Research from the Washington University School of Medicine in St. Louis, Missouri, has shown that girls aged 9 to 15 years who regularly ate peanut butter or nuts were 39% less likely to develop benign breast disease by age 30 years. Although noncancerous, benign breast disease increases the risk of breast cancer developing in later life.
The findings could offer new insights into reducing breast cancer risk, according to the study's coleader Graham Colditz, MD, DrPH, associate director of prevention and control at Washington University's Siteman Cancer Center.
The research was based on the health histories of 9039 girls enrolled in The Growing Up Today Study from 1996 to 2001. From 2005 through 2010, the participants reported on whether they had been diagnosed with benign breast disease that had been confirmed by breast biopsy. Girls who ate peanut butter or nuts 2 times per week were found to be 39% less likely to develop benign breast disease than those who never ate them. Researchers also found that beans, lentils, soybeans, and corn may also help to prevent the condition but that the consumption of these foods was much lower among the girls, and therefore the evidence was weaker.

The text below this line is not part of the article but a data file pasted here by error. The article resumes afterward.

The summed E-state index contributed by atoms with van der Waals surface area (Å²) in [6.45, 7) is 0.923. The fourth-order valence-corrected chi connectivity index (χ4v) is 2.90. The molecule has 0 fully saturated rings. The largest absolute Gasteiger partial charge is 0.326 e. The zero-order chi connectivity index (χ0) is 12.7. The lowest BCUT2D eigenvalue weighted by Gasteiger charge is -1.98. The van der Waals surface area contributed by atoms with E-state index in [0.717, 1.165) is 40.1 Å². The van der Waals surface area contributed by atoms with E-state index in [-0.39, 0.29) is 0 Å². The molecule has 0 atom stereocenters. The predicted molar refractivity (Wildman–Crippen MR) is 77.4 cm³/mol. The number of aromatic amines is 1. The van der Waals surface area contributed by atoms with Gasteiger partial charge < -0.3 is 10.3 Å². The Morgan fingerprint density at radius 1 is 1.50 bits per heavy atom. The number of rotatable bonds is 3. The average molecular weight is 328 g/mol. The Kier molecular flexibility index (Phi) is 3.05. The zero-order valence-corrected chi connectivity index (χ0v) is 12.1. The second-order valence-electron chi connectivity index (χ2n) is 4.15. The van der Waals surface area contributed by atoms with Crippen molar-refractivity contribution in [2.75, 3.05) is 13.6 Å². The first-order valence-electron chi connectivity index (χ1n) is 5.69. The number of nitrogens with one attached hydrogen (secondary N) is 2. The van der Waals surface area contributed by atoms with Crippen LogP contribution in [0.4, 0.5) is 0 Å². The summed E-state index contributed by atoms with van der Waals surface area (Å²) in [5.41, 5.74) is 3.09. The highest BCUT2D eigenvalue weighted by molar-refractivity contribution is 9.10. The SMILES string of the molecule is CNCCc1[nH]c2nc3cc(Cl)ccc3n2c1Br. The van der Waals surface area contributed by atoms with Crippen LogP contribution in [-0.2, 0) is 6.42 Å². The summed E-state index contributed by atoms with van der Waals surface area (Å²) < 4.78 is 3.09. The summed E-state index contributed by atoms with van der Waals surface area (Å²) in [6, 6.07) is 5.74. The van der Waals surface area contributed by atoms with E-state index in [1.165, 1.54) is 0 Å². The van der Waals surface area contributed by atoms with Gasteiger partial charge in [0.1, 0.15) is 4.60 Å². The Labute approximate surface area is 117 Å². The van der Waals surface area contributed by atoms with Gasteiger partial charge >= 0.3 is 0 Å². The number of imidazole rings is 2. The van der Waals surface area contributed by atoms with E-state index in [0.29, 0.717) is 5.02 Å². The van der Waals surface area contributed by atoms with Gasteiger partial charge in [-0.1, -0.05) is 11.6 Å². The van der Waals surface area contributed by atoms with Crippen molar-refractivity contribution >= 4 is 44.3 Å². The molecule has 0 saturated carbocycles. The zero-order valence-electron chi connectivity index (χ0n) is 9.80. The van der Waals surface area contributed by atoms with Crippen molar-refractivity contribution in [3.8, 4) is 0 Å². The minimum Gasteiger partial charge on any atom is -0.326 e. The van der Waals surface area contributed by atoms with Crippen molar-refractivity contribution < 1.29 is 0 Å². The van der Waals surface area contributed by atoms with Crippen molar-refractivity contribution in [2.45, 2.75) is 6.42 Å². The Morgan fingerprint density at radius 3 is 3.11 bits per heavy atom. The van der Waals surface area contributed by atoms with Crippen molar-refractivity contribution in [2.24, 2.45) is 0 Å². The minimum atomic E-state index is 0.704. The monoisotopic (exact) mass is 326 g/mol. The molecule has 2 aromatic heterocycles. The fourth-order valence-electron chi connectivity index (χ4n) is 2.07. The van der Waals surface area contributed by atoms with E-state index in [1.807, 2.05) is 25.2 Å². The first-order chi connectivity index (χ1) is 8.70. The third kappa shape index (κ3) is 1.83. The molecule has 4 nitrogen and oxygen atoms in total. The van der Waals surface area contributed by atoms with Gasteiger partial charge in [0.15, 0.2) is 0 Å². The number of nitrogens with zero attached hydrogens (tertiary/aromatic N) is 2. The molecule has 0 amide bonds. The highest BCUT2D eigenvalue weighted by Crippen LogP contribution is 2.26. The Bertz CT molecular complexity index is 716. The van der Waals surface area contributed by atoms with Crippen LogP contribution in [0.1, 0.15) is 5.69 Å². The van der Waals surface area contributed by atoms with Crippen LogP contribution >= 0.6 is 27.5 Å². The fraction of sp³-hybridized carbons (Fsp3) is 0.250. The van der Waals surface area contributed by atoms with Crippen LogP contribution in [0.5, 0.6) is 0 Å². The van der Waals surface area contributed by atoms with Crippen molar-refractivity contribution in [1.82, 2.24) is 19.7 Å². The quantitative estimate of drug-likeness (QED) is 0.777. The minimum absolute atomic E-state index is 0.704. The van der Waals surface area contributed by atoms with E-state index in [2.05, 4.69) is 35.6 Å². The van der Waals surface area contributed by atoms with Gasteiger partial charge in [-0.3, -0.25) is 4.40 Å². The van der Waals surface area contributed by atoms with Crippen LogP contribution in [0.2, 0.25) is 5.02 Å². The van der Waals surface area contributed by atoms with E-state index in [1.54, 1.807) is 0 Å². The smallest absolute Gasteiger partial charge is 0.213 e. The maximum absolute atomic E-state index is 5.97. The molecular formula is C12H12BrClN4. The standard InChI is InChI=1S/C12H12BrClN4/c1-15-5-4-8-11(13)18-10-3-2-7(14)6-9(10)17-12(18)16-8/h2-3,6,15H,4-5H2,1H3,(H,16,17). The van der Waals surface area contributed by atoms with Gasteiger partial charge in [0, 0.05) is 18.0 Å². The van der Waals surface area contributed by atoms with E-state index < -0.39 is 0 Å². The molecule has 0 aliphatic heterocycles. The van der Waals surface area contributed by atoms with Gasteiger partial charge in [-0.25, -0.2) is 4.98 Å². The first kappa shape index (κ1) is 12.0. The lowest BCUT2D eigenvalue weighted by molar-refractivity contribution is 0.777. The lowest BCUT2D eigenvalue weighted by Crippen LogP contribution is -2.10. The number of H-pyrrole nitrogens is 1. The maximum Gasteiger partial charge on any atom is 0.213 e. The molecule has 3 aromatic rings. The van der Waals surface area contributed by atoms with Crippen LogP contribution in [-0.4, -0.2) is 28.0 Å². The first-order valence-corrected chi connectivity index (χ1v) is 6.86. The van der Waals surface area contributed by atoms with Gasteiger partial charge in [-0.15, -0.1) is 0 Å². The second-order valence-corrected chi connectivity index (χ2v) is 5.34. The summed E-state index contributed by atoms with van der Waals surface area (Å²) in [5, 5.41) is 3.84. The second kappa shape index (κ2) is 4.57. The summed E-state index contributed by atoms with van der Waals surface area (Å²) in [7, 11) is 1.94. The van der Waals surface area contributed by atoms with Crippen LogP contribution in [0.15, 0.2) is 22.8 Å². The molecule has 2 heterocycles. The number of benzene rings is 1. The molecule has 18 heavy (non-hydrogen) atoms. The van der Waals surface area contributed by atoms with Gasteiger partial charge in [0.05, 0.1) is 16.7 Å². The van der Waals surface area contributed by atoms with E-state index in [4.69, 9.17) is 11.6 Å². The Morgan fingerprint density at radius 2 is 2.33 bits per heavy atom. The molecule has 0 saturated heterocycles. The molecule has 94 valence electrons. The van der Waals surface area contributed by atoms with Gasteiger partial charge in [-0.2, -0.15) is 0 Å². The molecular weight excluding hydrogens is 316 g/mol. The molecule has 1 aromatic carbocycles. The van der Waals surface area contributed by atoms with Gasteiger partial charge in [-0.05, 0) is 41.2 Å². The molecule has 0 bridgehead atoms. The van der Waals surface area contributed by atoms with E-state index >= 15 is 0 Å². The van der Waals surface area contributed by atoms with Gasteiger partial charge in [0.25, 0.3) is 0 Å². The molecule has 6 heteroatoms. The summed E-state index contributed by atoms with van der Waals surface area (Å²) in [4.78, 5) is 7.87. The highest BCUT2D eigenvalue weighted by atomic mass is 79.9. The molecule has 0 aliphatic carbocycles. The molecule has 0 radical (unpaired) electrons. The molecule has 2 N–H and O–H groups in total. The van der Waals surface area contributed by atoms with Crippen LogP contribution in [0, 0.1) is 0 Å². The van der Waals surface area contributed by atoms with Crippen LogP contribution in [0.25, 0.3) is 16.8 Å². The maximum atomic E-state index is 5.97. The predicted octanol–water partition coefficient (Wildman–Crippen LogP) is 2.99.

Although previous studies have linked peanut butter, nut, and vegetable fat consumption to a lower risk of benign breast disease, this study was the first to use reports made by girls during their adolescence rather than by asking adults to recall their high school diets years later.